Microbial contamination of pumice used in dental laboratories

  • Farzaneh Firoozeh Department of Microbiology and Immunology, School of Medicine, Kashan University of Medical Sciences, Kashan,, Iran, Islamic Republic of.
  • Mohammad Zibaei | zibaeim@sums.ac.ir Department of Parasitology and Mycology, School of Medicine, Lorestan University of Medical Sciences, Iran, Islamic Republic of.
  • Abolfazl Zendedel Department of Internal Medicine, School of Medicine, Lorestan University of Medical Sciences,, Iran, Islamic Republic of.
  • Hushang Rashidipour Department of Endodontics, Dental School, Lorestan University of Medical Sciences,, Iran, Islamic Republic of.
  • Aziz Kamran Department of Public Health, Faculty of Health Sciences, Isfahan University of Medical Sciences, Isfahan,, .


Dental appliances as well as sending and receiving prosthesis from laboratories are potential sources of cross-contamination for technicians, dentists, patients and can transmit different infectious agents as well. This study was conducted to determine the types of the microorganisms in pumice powder and pumice slurry used in dental laboratory in order to evaluate necessary disinfection control procedure in the dental settings. Twenty-four active dental laboratories of Khorram Abad participated in our study. Samples were randomly collected from prosthesis polishing containers in sterilized condition and were immediately sent to microbiology laboratory. Specimens were cultured on selective bacterial and fungal media in order to determine the microorganisms. Both oral and non-oral bacteria were recovered from pumice samples as follows: Staphylococcus aureus (15.4%), Streptococcus viridance (10.8%), Bacillus cereus (18.7%), Pseudomonas aeruginosa (12.8%), Diphtheriods (7.3%), Enterobacter cloace (4.3%), Escherichia coli (13.1%), Klebsiella pneumonia (5.4%), and Acinetobacter spp. (12.2%). The isolated fungi included Candida albicans (36.7%), other yeasts (17.3%), Fusarium spp. (13.8%), Aspergilus spp. (22.4%) and Penicillium spp. (9.8%). This study showed that polishing pumices in the form of powder or slurry were contaminated with different oral and non-oral bacteria and also fungi. Therefore, the chance of cross-contamination still severely exists, and measures should be conducted to prevent the contamination of predisposed people such as technicians, dentists and patients.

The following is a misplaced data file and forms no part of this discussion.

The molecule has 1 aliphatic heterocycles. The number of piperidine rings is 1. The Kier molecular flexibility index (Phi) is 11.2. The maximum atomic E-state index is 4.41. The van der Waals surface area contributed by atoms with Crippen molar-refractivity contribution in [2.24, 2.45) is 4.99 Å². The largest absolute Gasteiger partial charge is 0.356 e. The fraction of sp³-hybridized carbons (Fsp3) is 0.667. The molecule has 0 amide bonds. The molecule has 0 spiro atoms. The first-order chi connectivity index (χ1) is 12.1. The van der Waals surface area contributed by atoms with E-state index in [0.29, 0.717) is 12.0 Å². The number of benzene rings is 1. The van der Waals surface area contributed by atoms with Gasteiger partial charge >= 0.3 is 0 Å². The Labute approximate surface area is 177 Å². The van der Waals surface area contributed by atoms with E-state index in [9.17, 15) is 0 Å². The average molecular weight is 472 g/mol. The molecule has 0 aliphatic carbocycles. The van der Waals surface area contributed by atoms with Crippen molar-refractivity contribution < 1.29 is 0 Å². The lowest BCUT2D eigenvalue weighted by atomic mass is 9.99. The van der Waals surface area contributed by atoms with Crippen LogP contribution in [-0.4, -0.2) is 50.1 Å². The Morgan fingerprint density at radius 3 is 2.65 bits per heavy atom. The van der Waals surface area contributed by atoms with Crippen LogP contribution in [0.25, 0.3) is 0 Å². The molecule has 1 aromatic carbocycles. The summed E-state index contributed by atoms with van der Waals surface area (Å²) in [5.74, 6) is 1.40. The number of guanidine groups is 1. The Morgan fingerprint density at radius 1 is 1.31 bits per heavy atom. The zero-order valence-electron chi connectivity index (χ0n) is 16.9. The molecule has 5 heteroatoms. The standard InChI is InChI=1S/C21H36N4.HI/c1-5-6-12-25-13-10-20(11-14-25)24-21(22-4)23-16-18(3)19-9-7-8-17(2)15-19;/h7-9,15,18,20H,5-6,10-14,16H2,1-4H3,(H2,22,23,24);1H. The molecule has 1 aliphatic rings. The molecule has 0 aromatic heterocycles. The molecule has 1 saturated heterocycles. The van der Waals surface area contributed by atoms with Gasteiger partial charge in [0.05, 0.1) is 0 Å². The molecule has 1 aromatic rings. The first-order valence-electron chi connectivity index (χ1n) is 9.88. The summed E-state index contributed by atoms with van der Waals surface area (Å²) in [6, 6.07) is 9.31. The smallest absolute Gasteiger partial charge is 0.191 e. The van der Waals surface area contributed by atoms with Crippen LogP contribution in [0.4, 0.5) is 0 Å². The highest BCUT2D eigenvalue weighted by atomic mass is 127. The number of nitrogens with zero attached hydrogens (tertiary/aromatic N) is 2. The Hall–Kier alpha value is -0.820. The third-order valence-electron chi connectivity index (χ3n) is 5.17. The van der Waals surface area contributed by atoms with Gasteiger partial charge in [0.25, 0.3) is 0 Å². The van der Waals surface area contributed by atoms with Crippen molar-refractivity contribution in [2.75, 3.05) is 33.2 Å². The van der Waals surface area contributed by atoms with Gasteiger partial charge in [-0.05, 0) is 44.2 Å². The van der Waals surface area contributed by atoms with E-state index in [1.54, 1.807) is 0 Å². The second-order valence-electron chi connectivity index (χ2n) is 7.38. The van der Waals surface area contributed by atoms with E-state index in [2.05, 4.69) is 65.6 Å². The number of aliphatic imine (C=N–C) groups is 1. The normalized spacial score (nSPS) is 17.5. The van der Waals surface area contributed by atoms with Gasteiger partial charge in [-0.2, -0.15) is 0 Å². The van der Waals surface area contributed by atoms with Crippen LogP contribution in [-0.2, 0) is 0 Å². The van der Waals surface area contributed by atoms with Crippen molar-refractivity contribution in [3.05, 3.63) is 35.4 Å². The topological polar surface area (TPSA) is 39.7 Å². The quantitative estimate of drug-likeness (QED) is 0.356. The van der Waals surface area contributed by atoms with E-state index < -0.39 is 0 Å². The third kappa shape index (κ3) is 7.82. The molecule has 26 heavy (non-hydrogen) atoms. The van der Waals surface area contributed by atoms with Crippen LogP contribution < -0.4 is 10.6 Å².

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Original Articles
contamination, microbial, pumice, dental laboratory
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How to Cite
Firoozeh, F., Zibaei, M., Zendedel, A., Rashidipour, H., & Kamran, A. (2013). Microbial contamination of pumice used in dental laboratories. Healthcare in Low-Resource Settings, 1(1), e5. https://doi.org/10.4081/hls.2013.e5